Some Tips on Getting Paid
Bad economic times tend to be compared to the proverbial rainy day, but when business gets slow I’m reminded more of the old expression to “make hay while the sun shines.” When things are slow around the office you have the perfect opportunity to patch up that leaky roof and generally put things in order so you’ll be ready to make the most of whatever comes your way as the economy begins to improve. And it always does. So, with that thought in mind, here are a few tips, condensed from a column that David Bilinsky and I wrote a while back for Law Practice Magazine, to improve your cash flow.
1. Clean up your accounts receivable.
When times are good and bills are more often paid than not, lawyers tend to let their accounts receivable operate on auto pilot. Someone in the firm must be in charge of monitoring and collecting accounts receivable, and if he or she is a lawyer, he or she must be compensated for doing this important job rather than be penalized for letting billable hours slip. It doesn’t matter how much work you push into the pipeline if money isn’t coming out the other end.
Contact each client with a past-due balance, politely determine why the account has not been paid, and attempt to work out either a payment schedule or a write-down to immediately liquidate the account. Even if the firm has to take fifty cents on the dollar, or less for a seriously past due account, you’ll still be better off getting something right now rather than the possibility of a little more – or nothing – later. It’s also better not to leave uncollectible accounts on the books. If you clean up the books you’ll improve your financial statements and be better able to evaluate your true financial position.
2. Develop new intake procedures.
The most important step you can take right now to collect your legal fees when they are due is to screen your cases more carefully and not take on clients who can’t afford your fees or matters that are not likely to pan out. This probably seems obvious but a lot of lawyers tend to forget this when times get rough.
Think again about the types of cases you will accept and the minimum requirements those matters must meet before you will agree to take them. If you need to let your standards slip a little right now, do so. But make sure that you know where the outside edges of these new parameters are and that everyone else in the firm is onboard. The cases you take right now will generate the future cash flow that will lead you out of hard times, provided you get it right from this point forward – picking the right matters and spending your time giving great client service.
3. Draft new fee agreements.
The Alabama Rules of Professional Conduct require only agreements for contingent fees to be in writing, but it’s in your best interest to memorialize all fee agreements in either a short engagement letter or standardized fee agreement for the type of matter involved.
Written fee agreements protect you in several ways. First, the agreement is an opportunity to make sure that the client has a clear understanding of what the matter will cost and when you expect payment. Second, you can clearly set forth what work is covered and what work is not. For example, if you will require a separate fee for an appeal, specifically say so. Finally, if you end up in a fee dispute with the client and he or she files a grievance against you, you’ll be protected. Standardized non-engagement and dis-engagement letters will also protect you when the client doesn’t ever bring in the initial fee deposit or otherwise fails to live up to his obligations and it is in your best interest to withdraw.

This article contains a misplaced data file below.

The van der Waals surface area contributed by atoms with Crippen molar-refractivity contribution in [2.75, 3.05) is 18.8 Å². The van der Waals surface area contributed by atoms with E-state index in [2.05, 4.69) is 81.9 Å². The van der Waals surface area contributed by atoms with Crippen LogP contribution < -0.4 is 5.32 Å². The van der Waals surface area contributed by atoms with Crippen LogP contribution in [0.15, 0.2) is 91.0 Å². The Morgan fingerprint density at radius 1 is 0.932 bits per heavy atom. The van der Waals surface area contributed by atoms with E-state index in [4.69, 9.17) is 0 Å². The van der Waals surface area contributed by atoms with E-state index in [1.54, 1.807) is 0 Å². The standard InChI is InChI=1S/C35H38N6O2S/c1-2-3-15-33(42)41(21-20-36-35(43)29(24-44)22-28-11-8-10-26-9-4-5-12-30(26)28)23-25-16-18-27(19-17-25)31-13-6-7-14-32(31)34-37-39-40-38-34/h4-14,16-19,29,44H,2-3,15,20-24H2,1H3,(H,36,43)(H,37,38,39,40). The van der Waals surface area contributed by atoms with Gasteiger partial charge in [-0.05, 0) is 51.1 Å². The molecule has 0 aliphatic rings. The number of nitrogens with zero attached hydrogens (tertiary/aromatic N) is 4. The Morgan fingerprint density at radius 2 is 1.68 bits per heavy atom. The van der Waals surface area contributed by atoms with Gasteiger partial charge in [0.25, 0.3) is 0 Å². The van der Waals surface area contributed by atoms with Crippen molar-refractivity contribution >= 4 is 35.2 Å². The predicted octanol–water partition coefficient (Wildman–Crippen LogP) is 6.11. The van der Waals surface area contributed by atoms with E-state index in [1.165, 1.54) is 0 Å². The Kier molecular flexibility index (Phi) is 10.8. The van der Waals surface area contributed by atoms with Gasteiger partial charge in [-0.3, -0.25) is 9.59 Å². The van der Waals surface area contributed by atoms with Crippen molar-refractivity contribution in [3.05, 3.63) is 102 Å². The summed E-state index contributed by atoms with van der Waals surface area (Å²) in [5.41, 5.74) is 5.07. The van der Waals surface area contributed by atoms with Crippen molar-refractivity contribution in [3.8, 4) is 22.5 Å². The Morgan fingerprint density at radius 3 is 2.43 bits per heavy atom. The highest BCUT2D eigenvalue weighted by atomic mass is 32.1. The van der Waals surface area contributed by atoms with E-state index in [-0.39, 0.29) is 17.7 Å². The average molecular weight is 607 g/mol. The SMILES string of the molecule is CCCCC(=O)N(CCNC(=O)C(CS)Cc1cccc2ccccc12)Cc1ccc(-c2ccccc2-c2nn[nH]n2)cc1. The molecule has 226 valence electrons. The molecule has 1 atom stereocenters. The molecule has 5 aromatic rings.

4. Develop a “road map” for your clients.
As we become familiar with the areas of the law in which we specialize, we sometimes tend to forget that a divorce or personal injury case may be completely uncharted, and very scary, territory for the client. Develop a written chronology or frequently asked question sheet to guide your clients through the process. Not only will these help you create a sense of security for the client and give them a feeling that they’ve gotten something tangible for their initial fee deposit, but they’ll help prevent unnecessary phone calls that waste your time and your client’s money.
The same is true of mapping our what the client can expect in dealing with you and your staff. Provide the client with information about your office hours and the hours during which you will accept and return phone calls, and introduce staff members and explain when it will be necessary to communicate with staff. This will help you to shape their expectations and get a handle on client-lawyer communications.
5. Take a no-nonsense approach.
This is the string that ties all of the other tips together. You want to develop a reputation among your clients as a lawyer who expects to be paid. Set out your fee expectations in writing, communicate frequently with your client regarding the status of the matter, monitor your accounts receivable regularly, intervene immediately if you’re not paid on time, and cut the client loose immediately if you cannot come to an amicable resolution concerning payment of outstanding fees. These steps will help you keep your head above water – no matter how deep it may get.